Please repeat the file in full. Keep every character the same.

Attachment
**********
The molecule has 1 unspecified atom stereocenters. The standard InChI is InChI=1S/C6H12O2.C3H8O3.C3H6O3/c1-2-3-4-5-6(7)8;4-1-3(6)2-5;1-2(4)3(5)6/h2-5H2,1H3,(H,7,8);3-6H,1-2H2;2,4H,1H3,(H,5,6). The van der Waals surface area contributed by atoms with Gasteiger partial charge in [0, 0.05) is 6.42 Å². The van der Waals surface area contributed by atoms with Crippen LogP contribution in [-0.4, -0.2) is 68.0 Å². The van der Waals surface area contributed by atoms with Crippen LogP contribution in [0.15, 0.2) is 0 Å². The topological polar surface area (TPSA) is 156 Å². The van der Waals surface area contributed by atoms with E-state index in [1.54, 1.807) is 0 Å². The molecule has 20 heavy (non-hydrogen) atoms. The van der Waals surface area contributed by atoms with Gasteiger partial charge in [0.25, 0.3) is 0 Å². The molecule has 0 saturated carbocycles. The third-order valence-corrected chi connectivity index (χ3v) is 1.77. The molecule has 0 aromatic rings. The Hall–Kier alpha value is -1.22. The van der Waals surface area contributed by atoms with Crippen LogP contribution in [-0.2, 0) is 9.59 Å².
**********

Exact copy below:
The molecule has 1 unspecified atom stereocenters. The standard InChI is InChI=1S/C6H12O2.C3H8O3.C3H6O3/c1-2-3-4-5-6(7)8;4-1-3(6)2-5;1-2(4)3(5)6/h2-5H2,1H3,(H,7,8);3-6H,1-2H2;2,4H,1H3,(H,5,6). The van der Waals surface area contributed by atoms with Gasteiger partial charge in [0, 0.05) is 6.42 Å². The van der Waals surface area contributed by atoms with Crippen LogP contribution in [-0.4, -0.2) is 68.0 Å². The van der Waals surface area contributed by atoms with Crippen LogP contribution in [0.15, 0.2) is 0 Å². The topological polar surface area (TPSA) is 156 Å². The van der Waals surface area contributed by atoms with E-state index in [1.54, 1.807) is 0 Å². The molecule has 20 heavy (non-hydrogen) atoms. The van der Waals surface area contributed by atoms with Gasteiger partial charge in [0.25, 0.3) is 0 Å². The molecule has 0 saturated carbocycles. The third-order valence-corrected chi connectivity index (χ3v) is 1.77. The molecule has 0 aromatic rings. The Hall–Kier alpha value is -1.22. The van der Waals surface area contributed by atoms with Crippen LogP contribution in [-0.2, 0) is 9.59 Å².